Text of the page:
Quantifier particle environments


I examine the set of environments in which KA-type quantifier particles appear crosslinguistically. These environments include interrogatives, disjunctions, indefinites, all of which arguably involve elements with Hamblin-type ‘alternative’ semantic values. I show that if KA-particles are assigned a uniform denotation as variables over choice functions we can account for their appearance in what otherwise appears to be a set of heterogeneous environments. Crosslinguistic and diachronic variation in the distribution of Q-particles – including, in some cases, the appearance of multiple morphologically-distinct Q-particles in different contexts – can be handled largely in terms of differing formal morphosyntactic features and/or pragmatic components of specific KA-particles. This study focuses on tracking the evolution of KA-type particles in the history of Sinhala, with comparison to other languages of the Indian subcontinent (including Malayalam and Tamil) as well as to Japanese, Tlingit, and English.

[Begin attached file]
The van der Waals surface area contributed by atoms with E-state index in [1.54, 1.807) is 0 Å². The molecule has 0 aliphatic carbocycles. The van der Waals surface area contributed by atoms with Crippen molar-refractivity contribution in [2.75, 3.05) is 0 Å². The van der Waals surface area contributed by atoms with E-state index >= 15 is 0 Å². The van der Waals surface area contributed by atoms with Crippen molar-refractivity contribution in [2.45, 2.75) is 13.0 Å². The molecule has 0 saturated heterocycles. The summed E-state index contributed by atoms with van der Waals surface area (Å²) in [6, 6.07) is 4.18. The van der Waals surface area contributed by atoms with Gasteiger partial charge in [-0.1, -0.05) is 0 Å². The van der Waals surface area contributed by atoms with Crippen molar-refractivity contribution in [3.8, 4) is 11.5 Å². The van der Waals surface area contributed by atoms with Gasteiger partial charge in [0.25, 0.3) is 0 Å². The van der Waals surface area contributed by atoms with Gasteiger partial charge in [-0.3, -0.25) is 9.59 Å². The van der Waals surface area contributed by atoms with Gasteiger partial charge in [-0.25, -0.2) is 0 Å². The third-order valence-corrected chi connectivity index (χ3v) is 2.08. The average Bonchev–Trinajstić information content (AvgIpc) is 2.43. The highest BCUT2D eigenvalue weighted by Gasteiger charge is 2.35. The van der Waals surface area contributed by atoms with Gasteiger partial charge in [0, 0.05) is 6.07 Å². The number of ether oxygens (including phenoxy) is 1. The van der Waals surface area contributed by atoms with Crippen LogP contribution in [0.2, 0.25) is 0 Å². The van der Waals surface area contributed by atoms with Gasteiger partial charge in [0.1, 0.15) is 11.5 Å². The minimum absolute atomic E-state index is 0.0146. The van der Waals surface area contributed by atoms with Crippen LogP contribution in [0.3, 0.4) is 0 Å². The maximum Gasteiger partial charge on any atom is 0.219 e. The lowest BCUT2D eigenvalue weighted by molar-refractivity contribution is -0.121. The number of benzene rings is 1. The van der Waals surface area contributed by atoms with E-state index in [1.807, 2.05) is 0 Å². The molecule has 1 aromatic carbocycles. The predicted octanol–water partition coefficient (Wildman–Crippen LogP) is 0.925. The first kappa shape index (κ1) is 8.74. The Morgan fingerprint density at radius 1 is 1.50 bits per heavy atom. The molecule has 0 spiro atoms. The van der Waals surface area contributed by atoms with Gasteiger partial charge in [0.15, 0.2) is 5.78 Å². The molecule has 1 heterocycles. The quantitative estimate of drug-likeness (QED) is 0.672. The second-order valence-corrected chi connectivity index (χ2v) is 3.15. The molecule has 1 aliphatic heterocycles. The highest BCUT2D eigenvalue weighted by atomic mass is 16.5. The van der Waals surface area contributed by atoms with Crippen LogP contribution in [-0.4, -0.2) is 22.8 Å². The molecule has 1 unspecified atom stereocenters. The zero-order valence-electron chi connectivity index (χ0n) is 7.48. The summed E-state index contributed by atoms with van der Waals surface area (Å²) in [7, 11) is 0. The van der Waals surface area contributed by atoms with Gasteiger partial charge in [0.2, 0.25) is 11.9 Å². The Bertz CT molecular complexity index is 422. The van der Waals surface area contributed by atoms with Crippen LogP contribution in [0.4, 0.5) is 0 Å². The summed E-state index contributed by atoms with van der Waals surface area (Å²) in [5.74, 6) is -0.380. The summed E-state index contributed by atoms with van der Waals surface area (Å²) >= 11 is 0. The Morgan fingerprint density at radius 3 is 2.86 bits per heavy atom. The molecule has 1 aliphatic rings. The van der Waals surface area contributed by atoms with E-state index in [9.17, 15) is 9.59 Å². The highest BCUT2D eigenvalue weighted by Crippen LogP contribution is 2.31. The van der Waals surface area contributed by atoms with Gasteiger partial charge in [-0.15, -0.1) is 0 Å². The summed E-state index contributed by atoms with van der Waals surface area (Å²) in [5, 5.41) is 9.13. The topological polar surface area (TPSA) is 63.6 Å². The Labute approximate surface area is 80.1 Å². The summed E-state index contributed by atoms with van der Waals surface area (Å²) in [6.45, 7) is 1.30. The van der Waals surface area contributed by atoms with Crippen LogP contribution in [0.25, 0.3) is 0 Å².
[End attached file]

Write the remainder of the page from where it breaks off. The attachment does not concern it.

Linguistic Variation 19.2: 280-351
Benjamin Slade
Benjamin Slade
Associate Professor of Linguistics

My research interests include formal semantics and syntax, historical linguistics, South Asian and Caribbean languages, and the use of computational concepts in formal linguistics.